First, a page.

When considering support strategies, the researchers found that certain pairs of strategies worked particularly well when applied in combination. Among the notable paired strategies identified by the authors were:
A copy of the full journal article can be found here.
Spiritual Ecology: A Quiet Revolution
Leslie E. Sponsel (University of Hawai`i) Santa Barbara, CA: Praeger 2012 (July)
This foundational book provides a unique historical, cross-cultural context for understanding and advancing the ongoing spiritual ecology revolution, considering indigenous and Asian religious traditions as well as Western ones. For more information and ordering click here.
America the Possible: Manifesto for a New Economy
James Gustave Speth (Vermont Law School) Yale University Press, 2012 (September)
In this third volume of his award-winning American Crisis series, Gus Speth looks unsparingly at the sea of troubles in which the United States now finds itself, charts a course through the discouragement and despair commonly felt today and envisions an attractive and plausible future that we can still realize.
America the Possible identifies a dozen features of the American political economy—the country's basic operating system—where transformative change is essential. It spells out the specific changes that are needed to move toward a new political economy, one in which the true priority is to sustain people and planet. Supported by a compelling "theory of change" that explains how systems change can come to America, the book also presents a vision of political, social and economic life in a renewed America, envisioning a future that will be well worth fighting for. For more information and ordering, click here.
Navigating Environmental Attitudes
Thomas A. Heberlein (University of Wisconsin) Oxford University Press, 2012 (August)
The environment, and how humans affect it, is more of a concern now than ever. We are constantly told that halting climate change requires raising awareness, changing attitudes, and finally altering behaviors among the general public - and fast. New information, attitudes and actions, it is conventionally assumed, will necessarily follow one from the other. But this ignores much of what is known about attitudes in general and environmental attitudes specifically, namely, that there is a huge gap between what we say and what we do.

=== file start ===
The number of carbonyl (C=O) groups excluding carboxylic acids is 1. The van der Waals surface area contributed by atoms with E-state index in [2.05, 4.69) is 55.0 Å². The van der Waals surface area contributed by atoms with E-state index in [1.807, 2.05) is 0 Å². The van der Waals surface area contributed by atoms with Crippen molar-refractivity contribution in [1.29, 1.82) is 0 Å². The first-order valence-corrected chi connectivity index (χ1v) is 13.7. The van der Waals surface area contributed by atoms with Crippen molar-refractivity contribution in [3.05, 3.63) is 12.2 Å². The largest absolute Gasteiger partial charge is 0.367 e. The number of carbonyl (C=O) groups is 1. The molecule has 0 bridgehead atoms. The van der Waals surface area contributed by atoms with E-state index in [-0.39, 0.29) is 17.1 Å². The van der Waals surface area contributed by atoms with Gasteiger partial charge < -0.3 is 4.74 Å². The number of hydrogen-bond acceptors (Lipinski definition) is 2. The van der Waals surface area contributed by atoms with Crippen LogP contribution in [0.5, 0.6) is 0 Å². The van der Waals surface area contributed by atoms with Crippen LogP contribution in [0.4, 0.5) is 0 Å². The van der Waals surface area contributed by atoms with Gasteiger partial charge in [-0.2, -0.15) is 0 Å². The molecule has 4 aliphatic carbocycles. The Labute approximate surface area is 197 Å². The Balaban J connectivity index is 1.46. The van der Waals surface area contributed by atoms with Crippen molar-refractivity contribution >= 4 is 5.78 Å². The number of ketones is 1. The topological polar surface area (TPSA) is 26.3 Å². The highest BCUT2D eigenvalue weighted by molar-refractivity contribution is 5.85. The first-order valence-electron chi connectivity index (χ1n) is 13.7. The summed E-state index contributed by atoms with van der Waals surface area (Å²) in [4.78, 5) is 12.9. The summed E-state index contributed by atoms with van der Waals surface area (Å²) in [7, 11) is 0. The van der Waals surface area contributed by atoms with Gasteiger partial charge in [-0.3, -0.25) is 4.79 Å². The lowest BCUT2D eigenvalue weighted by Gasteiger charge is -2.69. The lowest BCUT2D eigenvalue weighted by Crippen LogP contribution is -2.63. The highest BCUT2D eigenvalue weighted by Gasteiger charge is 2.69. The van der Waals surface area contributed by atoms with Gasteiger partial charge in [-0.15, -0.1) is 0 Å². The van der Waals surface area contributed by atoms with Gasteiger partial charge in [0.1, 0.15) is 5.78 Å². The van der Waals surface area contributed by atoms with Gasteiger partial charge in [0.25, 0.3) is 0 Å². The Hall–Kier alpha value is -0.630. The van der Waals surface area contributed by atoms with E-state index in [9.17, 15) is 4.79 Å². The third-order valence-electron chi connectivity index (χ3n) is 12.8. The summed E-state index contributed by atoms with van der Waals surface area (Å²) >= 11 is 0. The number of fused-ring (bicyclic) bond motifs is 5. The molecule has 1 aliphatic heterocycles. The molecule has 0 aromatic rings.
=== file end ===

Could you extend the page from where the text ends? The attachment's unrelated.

Solving environmental problems requires a scientific understanding of public attitudes. Like rocks in a swollen river, attitudes often lie beneath the surface-hard to see, and even harder to move or change. In Navigating Environmental Attitudes, Thomas Heberlein helps us read the rapids and negotiate their hidden obstacles, defining what attitudes are, and how they change and influence behavior. Rather than necessarily trying to change public attitudes, we need to design solutions and policies with them in mind. He illustrates these points by parsing the work of Aldo Leopold, while tying social psychology to real-world behaviors throughout the book.
Bringing together theory and practice, Navigating Environmental Attitudes provides a realistic understanding of why and how attitudes matter when it comes to environmental problems; and how, by balancing natural with social science, we can step back from false assumptions and unproductive, frustrating programs, and work to foster successful, effective environmental action. For more information and ordering, click here.
Leiserowitz, A., Maibach, E., Roser-Renouf, C., & Hmielowski, J.D. (2012) Climate Change in the American Mind: Public Support for Climate & Energy Policies in March 2012. Yale University and George Mason University. New Haven, CT: Yale Project on Climate Change Communication.
Leiserowitz, A., Maibach, E., Roser-Renouf, C., & Hmielowski, J. D. (2012) Climate Change in the American Mind: Americans’ Global Warming Beliefs and Attitudes in March 2012. Yale University and George Mason University. New Haven, CT: Yale Project on Climate Change Communication.
Krosnick, J., MacInnis, B., & Villar, A. (2011). The Impact of Candidates’ Statements about Climate Change on Electoral Success in 2010: Experimental Evidence.
Osbaldiston, R., and Schott, J. (2012) Environmental Sustainability and Behavioral Science: A Meta-Analysis of Proenvironmental Behavior Experiments. Environment and Behavior 2012 44: 257 DOI: 10.1177/0013916511402673
These and many other research articles on behavior and climate change are available in the CMB Resource Library.
In this Issue: Calendar of Events | New CMB Program Coordinator | Making Climate Communications More Effective | Midwest Residential Energy Survey Findings | New Information on the Impact of School Buildings on Student Health and Performance | Research Findings on the Commonalities and Differences in Public Understanding of “Climate Change” and “Global Warming” | Resources
We are happy to announce the selection of our new Symposium Coordinator, Susan McKeever-Duys, who will be joining the Climate, Mind and Behavior Program, beginning in August.